According to Anthony Blight's authoritative tome 'Georges Roesch and The Invincible Talbot', the 'GO' cars enjoyed considerable success during the 1931 season at events as challenging as the Brooklands 'Double Twelve' (1st, 2nd and 3rd in class), Le Mans 24-hours (3rd overall, 1st unsupercharged car), International Tourist Trophy (4th overall, 2nd in class) and Brooklands '500' (6th overall, 2nd in class). As part of the ongoing relationship between Clement Talbot Ltd and Fox & Nicholl, 'GO 52', 'GO 53' and 'GO 54' were comprehensively re-engineered and rebuilt for the 1932 season. Boasting new chassis, engines, gearboxes and running gear, the reworked '105' Team Cars proved as competitive as ever with 'GO 53' running as high as 4th overall on the Mille Miglia and 'GO 54' finishing 3rd overall at the Le Mans 24-hours. After the 'GO' cars the Talbot 105 was evolved into a highly effective endurance competitor; the three 'PJ' ('PJ 7361', 'PJ 7362', 'PJ 7363') team cars of 1932 and three 'BGH' ('BGH 21', 'BGH 22', 'BGH 23') team cars of 1934 dominating their respective Alpine Rallies. While, 'BGH 23' went on to set a number of Brooklands lap records.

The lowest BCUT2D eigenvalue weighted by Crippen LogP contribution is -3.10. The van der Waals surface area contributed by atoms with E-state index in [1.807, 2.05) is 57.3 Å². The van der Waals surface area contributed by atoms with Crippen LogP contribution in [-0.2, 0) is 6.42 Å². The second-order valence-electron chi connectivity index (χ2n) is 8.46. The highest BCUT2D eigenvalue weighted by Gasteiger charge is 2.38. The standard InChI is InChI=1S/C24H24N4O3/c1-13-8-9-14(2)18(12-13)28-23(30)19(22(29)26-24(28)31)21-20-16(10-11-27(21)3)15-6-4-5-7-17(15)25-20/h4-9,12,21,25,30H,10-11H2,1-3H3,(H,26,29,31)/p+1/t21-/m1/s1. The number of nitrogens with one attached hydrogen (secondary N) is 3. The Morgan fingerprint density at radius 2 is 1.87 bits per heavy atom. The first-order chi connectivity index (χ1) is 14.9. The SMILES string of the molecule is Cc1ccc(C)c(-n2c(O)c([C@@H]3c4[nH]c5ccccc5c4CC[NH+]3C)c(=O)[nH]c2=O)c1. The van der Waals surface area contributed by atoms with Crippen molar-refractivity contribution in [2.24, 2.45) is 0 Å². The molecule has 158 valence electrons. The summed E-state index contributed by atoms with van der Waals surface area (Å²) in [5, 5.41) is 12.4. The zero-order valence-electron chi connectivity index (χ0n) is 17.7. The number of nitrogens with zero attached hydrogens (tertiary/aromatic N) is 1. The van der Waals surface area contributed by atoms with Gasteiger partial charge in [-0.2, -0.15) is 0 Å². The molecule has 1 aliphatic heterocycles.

Unsurprisingly, numerous roadgoing AV 105s have been converted into team car recreations over the years including this particular example. Variously described by the vendor as being in "good" (electrical equipment, interior trim, paintwork), "very sound" (bodywork) or "very good" (engine, four-speed pre-selector transmission) condition, the open four-seater has apparently benefited from the extensive ministrations of respected marque specialist, Ian Polson. Purchased as a means of contesting the various events run by Duncan Wiltshire's Motor Racing Legends series, the Talbot is said to have "beaten Duncan's Bentley at the Algarve in 2009" and to have had "over £60,000 lavished on it in recent years". For instance, the 2009 / 2010 winter break reportedly saw the AV 105 treated to "a new cylinder head, camshaft, bearings, wheels and tyres etc". Eligible for a host of prestigious events and a competitive steed in the right hands, this magnificent Post Vintage Thoroughbred is offered for sale with V5C registration document and, unusually, FIA HTP papers.

PLEASE NOTE: Since the catalogue went to press we have been sent photocopied invoices detailing the work carried out on 'ALR 944' since September 2005. By our reckoning the Talbot's previous keeper spent nearly £54,000 with Ian Polson, while the seller has had the Tourer further improved by both Mr Polson and RW Racing Services of Northampton - including a major engine overhaul - to the tune of almost £32,000. Suffice to say that this race-prepared AV105 is worthy of close inspection.


Image and description kindly supplied by H&H Classic Auctions